RPCreate: The Website

I apologize for the recent set of more technical posts. Then again, I guess I’m not that repentant, since this is going to be of the same breed. I was told that to attract an audience I have to focus on a certain subject; I’d rather that subject be me. Perhaps I’m just going through a technical phase… Next post won’t be technical though, just generally nerdy.

After learning how to use the basics of Google AppEngine, I’m ready to create a full-fledged website for my own purposes. It will be a clever conglomeration of some of the projects I’ve been wanting to do. These are, by name, a wiki, a forum (bulletin board), and a hub site for RPCreate. RPCreate is, of course, my new idea for a Minecraft server. I wrote a post about it not long ago. It needs a strong site to support the community, and I feel like a free forum and free wiki are not enough; not only are they missing a critical piece, the main homepage, but having the services separate and externally hosted also means I can’t implement custom features that would really help with creating a strong community.

The main front page would be largely static, with only occasional major announcements and also portals to the wiki and forum. It could also have feeds from both sites, proving an easy way to check up on the latest activity. The server would also interface with the Minecraft server, allowing server status (online/offline, players, etc) to be displayed in a banner across all the pages (in the wiki, forum, and hub).

Another bonus of consolidating online resources is that the site can have a single user database that works for the wiki AND forum, so you can view recent activity from a single profile page and track karma/helpfulness across the entire community. In addition, it would facilitate the fight against griefers, spammers, and other mischief makers. Banned or misbehaving players could have recent hurtful activity reverted with a single click. In terms of helpful utilities, setting up a system for emailing notification of server events (like steam community groups), or emailing players that haven’t logged onto the server in a while, would be trivial.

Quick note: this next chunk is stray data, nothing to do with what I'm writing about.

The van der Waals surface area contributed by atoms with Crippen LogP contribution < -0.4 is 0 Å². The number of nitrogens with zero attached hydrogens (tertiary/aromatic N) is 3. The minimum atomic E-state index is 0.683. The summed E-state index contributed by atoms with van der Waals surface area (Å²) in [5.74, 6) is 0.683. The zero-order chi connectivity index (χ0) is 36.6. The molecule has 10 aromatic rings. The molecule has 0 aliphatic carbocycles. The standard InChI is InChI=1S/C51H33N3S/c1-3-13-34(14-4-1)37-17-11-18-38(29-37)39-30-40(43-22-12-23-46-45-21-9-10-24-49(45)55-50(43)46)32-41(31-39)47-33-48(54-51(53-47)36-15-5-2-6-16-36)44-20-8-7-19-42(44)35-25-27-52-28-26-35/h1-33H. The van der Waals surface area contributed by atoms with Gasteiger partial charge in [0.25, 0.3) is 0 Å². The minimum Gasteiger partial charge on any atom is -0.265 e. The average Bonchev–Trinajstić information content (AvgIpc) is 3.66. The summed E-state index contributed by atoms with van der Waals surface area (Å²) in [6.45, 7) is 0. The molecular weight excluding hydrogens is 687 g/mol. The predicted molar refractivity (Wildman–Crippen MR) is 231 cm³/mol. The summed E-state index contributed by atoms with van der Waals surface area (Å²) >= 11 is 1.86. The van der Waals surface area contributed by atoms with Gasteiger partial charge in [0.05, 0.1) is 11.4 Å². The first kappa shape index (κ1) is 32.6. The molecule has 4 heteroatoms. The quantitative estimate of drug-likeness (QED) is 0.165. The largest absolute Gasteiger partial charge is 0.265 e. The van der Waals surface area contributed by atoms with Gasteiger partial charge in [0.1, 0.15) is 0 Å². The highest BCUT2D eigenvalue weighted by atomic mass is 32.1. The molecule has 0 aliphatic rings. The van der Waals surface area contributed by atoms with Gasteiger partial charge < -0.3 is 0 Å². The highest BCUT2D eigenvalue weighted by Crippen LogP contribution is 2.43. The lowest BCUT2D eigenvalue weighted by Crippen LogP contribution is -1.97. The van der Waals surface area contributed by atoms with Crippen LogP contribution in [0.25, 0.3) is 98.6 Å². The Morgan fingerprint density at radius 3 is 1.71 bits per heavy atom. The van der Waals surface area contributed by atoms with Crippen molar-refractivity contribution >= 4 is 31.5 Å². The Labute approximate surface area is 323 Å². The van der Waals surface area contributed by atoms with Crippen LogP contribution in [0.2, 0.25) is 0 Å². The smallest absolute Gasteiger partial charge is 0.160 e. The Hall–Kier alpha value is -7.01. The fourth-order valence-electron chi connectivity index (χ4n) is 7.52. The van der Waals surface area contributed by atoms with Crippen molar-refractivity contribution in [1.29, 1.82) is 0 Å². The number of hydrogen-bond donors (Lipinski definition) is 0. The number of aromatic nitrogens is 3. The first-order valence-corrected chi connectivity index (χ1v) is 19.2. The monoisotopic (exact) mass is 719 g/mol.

A free service like Google AppEngine would suffice, and if I posted banner ads then the revenue could be spent on something like a text notification service or a real domain name. I also like AppEngine because it uses Python to generate the entire response, so you can do whatever you like behind the scenes, unlike PHP. You can even map multiple directories to a single function, or generate dynamic directories. Because of this huge flexibility, I figure a Python-based web application would be the best choice for interfacing with another server, like a Minecraft server. PHP either doesn’t have that kind of capability or it’s too difficult to figure out for a lazy bum like me.

This entire website would also act as a springboard into other web applications I have planned. Once I have this under my belt (because I don’t pretend to be experienced in website creation), I can move on to ambitious, revenue-generating projects. I would talk about them here, but they might get stolen…

Eh, I’ll probably go over them in another post. Stay tuned, and subscribe to my RSS feed, or follow me on Twitter @mattlevonian.

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Minecraft Server: RPCreate

A while back I wrote a post about Minecraft servers. Since then I’ve put more thought into it and I’m thinking about starting a new server. This will be a much more informed endeavor, and hopefully it will turn out for the best. Here are some highlights:

The main idea is that the server puts all the players on an even playing field by allowing all users to use creative mode and basic commands. This will eliminate hoarding and allow players to focus on interacting, not making money or getting resources. It also removes any worry about stealing. However, because players have the capability to get any resources they need, I am hoping they will be more willing to fill a so for economic role (farming, lumberjacking, mining, building, etc) and resort to using legit materials as much as possible.

You need to be able to write!
Number one requirement to join will be the ability to write. This indicates that you are at least somewhat intelligent and able to express your ideas. In addition, it means you can read what others write and grasp new concepts.

You need to relax!